05 May 2020   |   News

EU to divert a further €675M of Horizon 2020 money to coronavirus R&D

European Commission helps raise €7.4B to fund global research on vaccines and treatments for COVID-19, but warns this sum represents only a “great start” to funding needed to deal with the pandemic

Ursula von der Leyen moderated the online pledging session. Photo: European Commission.

An additional €675 million of Horizon 2020 funding is to be diverted into research on vaccines, diagnostics and therapeutics against COVID-19, bringing the total investment in pandemic R&D from the programme to €1 billion.

The European Commission announced the move as part of its contribution to an international pledging event on Monday, which brought the total raised to date from around the world to €7.4 billion.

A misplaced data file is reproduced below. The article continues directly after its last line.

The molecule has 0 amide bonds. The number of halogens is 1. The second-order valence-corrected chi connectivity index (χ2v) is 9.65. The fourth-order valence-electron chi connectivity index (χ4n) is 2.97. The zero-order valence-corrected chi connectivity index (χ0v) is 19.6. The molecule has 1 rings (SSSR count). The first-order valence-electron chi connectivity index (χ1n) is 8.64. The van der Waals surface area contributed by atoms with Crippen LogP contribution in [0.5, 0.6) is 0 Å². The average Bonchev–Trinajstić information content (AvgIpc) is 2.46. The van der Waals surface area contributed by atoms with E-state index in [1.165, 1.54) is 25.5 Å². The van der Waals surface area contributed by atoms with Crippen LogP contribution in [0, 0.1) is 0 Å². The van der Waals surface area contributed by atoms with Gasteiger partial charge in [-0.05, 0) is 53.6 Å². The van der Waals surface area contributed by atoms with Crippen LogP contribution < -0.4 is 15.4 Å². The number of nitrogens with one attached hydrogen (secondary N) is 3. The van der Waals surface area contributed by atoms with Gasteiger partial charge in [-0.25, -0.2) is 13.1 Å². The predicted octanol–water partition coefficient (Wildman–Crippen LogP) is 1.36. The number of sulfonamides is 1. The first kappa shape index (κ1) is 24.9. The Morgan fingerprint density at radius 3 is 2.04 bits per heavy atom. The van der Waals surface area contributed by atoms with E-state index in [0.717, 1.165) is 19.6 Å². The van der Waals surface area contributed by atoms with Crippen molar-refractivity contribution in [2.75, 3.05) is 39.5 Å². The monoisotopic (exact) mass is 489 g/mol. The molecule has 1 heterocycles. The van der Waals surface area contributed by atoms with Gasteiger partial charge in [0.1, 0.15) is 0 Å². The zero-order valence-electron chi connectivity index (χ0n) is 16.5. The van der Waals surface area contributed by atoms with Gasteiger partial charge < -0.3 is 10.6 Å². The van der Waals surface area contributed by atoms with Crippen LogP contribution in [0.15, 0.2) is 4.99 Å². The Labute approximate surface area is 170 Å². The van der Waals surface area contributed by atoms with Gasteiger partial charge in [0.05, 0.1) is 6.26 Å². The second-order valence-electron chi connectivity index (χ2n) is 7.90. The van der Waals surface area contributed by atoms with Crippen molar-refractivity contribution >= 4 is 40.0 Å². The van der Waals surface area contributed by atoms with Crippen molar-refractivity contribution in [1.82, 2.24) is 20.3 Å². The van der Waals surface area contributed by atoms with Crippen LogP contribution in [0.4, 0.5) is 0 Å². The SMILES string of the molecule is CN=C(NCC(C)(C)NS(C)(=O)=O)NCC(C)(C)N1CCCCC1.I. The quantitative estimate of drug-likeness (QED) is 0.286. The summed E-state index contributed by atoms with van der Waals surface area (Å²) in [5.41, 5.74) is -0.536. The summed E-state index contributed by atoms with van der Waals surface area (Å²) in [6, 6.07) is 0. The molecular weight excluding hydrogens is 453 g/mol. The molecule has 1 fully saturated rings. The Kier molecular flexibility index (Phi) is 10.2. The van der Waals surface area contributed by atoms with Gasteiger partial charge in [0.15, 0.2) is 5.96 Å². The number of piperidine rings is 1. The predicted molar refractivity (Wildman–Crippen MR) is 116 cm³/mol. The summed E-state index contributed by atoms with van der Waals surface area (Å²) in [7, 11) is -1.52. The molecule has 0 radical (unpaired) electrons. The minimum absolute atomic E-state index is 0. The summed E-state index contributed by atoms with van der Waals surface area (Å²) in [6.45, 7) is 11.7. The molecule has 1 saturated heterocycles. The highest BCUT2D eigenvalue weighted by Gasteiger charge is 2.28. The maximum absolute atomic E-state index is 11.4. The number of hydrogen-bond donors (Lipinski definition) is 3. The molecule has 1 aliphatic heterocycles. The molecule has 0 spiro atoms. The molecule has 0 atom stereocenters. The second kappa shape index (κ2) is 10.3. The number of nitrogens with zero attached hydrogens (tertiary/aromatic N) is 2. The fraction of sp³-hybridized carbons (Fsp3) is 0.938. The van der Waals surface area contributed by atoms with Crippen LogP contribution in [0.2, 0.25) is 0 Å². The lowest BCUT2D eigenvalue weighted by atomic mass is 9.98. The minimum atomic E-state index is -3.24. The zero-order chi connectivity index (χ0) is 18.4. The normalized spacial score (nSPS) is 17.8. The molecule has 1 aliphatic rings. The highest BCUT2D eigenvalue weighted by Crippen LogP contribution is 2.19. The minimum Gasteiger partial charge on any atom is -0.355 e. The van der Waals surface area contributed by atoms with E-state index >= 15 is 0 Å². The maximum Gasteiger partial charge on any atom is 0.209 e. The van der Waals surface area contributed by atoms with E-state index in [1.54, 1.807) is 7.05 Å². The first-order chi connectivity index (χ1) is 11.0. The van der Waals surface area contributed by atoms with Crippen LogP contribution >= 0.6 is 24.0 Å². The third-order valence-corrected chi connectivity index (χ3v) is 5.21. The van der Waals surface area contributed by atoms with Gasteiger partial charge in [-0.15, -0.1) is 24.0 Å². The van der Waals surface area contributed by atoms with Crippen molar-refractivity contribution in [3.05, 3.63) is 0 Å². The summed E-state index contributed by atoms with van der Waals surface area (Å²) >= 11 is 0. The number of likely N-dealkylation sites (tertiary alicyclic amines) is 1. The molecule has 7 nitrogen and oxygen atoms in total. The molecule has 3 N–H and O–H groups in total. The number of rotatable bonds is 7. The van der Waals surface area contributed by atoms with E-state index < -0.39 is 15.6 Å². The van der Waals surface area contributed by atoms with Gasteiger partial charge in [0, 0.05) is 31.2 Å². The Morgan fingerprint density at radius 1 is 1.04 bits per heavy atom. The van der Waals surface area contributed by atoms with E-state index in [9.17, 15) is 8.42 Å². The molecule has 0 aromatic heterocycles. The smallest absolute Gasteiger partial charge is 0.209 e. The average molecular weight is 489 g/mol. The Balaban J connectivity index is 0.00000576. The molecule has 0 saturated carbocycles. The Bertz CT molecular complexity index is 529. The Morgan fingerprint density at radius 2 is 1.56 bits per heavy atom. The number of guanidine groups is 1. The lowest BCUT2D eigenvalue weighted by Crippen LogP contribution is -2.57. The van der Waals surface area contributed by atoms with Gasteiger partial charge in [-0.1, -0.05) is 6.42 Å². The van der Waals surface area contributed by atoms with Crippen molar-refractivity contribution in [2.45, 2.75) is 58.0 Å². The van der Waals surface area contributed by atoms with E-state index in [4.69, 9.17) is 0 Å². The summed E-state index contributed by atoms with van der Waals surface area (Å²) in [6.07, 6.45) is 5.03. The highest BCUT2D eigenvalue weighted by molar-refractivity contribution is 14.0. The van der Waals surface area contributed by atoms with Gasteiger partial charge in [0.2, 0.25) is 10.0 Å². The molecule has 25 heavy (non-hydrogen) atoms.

During the online event, the commission pledged a total of €1.4 billion, of which €325 million from Horizon 2020 has previously been announced. The balance of €400 million comes from other EU programmes, including RescEU, set up in March 2019 to improve both the protection of citizens from disasters and the management of emerging risks, and the Emergency Support Instrument.

According to commission president Ursula von der Leyen, the €7.4 billion amassed so far represents only a “great start” to the total amount the world needs to raise. “Much more will be needed in the months to come,” she said.

The target of $8 billion of new, immediately available, funding for COVID-19 research, including $3 billion to jump-start the development of vaccines, was set by the World Health Organisation body, the Global Preparedness Monitoring Board in March.

Commitment to multilateralism

In addition to donating money, leaders stated their commitment to international cooperation and the work that is being done by the World Health Organisation (WHO).

That is a stark contrast to US president Donald Trump, who last month said he was reviewing US financial contributions to the WHO, accusing it of “severely mismanaging and covering up the spread of the coronavirus.”